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CAPP calls out Clean Fuels Standard for potential household cost increase

The federal government is proposing CFS regulations that would hike the cost of living for Canadians in all provinces paying for basic needs: heating their homes, getting to work, or buying their groceries.
The federal government is proposing CFS regulations that would hike the cost of living for Canadians in all provinces paying for basic needs: heating their homes, getting to work, or buying their groceries.

The Government of Canada intends to increase costs to Canadian families and households with the introduction of the Clean Fuels Standard (CFS) - new regulations that will impact consumers at home and at the pump, according to the Canadian Association of Petroleum Producers (CAPP).

The federal government is proposing CFS regulations that would hike the cost of living for Canadians in all provinces paying for basic needs: heating their homes, getting to work, or buying their groceries. As a result of this poorly constructed regulation, everyday Canadians will end up paying up to 11 cents per litre at the gas pump and $1.88 per gigajoule, based on a study by the Canadian Energy Research Institute (CERI). This is in addition to the carbon tax.

"In its current form, the Clean Fuel Standard targets everyday Canadians by making heating their homes in the winter and driving to work even more expensive," said Tim McMillan, CAPP president and CEO. "The government needs to develop regulations that address climate concerns without hitting the wallets of hard-working Canadians, jeopardizing Canada's competitiveness, and sacrificing investment in promising new innovation and technology."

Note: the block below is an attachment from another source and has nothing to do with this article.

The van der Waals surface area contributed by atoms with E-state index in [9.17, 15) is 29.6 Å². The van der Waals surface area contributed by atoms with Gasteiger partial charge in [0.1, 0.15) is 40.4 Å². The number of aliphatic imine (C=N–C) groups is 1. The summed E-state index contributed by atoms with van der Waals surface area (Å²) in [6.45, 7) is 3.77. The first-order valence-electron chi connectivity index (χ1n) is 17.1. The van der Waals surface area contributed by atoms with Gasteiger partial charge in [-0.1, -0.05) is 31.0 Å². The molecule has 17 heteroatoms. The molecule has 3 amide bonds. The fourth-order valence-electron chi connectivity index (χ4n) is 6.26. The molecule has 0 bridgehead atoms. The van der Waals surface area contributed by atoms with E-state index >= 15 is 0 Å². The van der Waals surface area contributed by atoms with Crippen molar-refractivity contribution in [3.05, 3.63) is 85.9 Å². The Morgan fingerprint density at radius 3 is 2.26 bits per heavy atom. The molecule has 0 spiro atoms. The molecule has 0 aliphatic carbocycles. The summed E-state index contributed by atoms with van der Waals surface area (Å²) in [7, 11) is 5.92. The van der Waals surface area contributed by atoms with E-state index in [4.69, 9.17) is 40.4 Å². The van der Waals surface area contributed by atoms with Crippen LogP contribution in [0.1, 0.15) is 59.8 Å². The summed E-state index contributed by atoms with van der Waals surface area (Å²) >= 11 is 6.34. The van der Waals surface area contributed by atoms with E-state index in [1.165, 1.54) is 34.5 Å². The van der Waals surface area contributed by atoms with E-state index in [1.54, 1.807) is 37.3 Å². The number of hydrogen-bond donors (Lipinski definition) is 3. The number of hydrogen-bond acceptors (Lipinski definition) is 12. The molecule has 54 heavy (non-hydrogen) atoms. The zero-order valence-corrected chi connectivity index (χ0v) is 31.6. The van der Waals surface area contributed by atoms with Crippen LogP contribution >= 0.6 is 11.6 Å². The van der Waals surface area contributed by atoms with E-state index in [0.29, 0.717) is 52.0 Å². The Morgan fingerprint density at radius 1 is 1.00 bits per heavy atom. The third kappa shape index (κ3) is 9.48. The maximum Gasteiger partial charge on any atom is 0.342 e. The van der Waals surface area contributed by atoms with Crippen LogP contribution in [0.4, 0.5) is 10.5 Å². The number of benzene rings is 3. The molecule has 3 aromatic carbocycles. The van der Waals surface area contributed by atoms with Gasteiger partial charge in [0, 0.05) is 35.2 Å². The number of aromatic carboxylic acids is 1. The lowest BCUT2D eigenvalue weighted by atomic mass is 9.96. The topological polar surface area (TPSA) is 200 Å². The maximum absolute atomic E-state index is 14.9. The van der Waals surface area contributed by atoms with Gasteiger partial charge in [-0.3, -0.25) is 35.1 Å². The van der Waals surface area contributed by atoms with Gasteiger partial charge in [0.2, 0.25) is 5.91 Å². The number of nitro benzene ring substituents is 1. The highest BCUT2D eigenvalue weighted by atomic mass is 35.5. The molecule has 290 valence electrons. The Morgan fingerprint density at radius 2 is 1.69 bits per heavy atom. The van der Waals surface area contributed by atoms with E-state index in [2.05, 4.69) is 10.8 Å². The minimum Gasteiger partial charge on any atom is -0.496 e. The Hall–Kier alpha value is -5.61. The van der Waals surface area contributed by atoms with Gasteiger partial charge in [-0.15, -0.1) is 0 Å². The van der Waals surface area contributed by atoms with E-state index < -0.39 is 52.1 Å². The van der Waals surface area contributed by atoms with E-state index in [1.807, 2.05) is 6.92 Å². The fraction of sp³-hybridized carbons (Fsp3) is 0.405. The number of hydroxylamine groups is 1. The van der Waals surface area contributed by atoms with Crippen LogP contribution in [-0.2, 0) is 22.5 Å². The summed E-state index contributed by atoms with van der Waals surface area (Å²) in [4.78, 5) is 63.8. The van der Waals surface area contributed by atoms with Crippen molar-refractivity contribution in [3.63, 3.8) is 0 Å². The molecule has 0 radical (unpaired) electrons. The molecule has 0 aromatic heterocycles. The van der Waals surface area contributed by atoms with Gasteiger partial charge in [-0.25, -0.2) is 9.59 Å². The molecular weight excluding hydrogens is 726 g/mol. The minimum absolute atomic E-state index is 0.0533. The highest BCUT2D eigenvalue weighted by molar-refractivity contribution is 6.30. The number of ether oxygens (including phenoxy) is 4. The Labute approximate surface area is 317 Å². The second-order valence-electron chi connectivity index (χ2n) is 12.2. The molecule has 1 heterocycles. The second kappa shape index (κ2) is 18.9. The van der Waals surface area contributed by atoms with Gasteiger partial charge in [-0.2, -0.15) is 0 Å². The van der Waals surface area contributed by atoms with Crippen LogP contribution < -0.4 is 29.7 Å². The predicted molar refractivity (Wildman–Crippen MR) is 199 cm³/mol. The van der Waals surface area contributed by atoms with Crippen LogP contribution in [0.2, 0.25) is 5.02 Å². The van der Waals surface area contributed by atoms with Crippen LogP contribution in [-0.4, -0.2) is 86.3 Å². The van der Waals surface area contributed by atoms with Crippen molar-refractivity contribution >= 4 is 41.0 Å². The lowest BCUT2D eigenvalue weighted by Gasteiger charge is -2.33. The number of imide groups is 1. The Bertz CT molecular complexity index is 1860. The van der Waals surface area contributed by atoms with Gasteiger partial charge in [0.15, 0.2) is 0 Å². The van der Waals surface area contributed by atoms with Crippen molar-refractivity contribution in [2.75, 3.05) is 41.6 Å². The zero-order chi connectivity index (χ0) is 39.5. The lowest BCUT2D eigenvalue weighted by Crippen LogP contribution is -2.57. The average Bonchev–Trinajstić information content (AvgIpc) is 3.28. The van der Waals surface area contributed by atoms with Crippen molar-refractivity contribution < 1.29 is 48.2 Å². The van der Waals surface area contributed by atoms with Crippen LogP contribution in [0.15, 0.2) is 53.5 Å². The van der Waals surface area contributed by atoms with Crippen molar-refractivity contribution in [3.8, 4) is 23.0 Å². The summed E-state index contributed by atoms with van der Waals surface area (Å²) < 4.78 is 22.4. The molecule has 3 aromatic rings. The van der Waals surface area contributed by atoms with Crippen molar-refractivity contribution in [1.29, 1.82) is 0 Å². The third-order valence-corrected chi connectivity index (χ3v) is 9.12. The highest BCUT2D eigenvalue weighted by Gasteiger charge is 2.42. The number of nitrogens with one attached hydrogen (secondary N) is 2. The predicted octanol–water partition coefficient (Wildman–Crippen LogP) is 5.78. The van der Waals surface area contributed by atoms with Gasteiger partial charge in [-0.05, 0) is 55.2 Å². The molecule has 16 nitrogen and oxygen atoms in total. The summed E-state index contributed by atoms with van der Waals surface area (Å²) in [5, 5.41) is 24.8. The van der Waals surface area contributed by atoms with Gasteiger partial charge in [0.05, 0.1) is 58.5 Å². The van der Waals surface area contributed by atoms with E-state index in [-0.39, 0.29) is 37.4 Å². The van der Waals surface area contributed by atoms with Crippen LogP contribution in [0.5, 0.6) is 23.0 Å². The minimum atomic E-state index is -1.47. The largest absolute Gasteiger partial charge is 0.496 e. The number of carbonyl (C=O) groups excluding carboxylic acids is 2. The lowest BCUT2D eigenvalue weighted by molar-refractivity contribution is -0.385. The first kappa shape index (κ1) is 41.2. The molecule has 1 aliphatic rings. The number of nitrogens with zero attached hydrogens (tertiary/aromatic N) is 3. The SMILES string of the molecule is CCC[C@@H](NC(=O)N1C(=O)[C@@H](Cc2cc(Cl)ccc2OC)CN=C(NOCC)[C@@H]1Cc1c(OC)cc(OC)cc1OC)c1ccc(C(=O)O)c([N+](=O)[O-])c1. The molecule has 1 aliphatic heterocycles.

Under the new regulations there is no protection for emissions-intensive, trade-exposed (EITE) industries, such as manufacturing and energy. Businesses could be forced to make additional cuts to operating expenses, decrease investment and capital spending, and potentially jobs. According to CERI, the CFS would add billions of dollars of costs to the Canadian economy, putting more stress on virtually every industry in the country.

Before moving forward with the CFS the government needs to conduct a proper cost-benefit analysis to fully understand how new regulations will hurt Canadians and industry.

"The Clean Fuel Standard is a policy that lacks clarity and increases uncertainty, potentially resulting in billions of dollars more of lost investment in Canada's economy. The result is job cuts and increased household costs for all Canadians," McMillan said. "Canada's oil and natural gas industry has always supported climate policy that manages greenhouse gas emissions, while maintaining a competitive business environment."

Costs to consumers are already increasing. The federal carbon tax on fuels has increased the price of gasoline in Ontario by 4.4 cents per litre, expected to rise to 6.6 cents in 2020, 8.8 cents in 2021, and 11.1 cents in 2022.

The Canadian energy sector can continue to lead as a supplier of choice by continuously reducing GHG emissions through the development of cost-effective clean technology, but needs the support of governments and Canadians to meet new and emerging innovation challenges.

Tools such as EITE policies, tax reforms (including deductibility schedules), and technology incentives will help address the cost challenges and give energy producers the flexibility to continue to invest in technologies and innovations that lower their environmental footprint.

Canada has some of the most stringent emissions-reduction regulatory standards but the global challenge can't be met with Canada going it alone.

The Clean Fuel Standard is currently in early draft stages, and is not expected to be presented for public input by the federal government until 2020 at the earliest.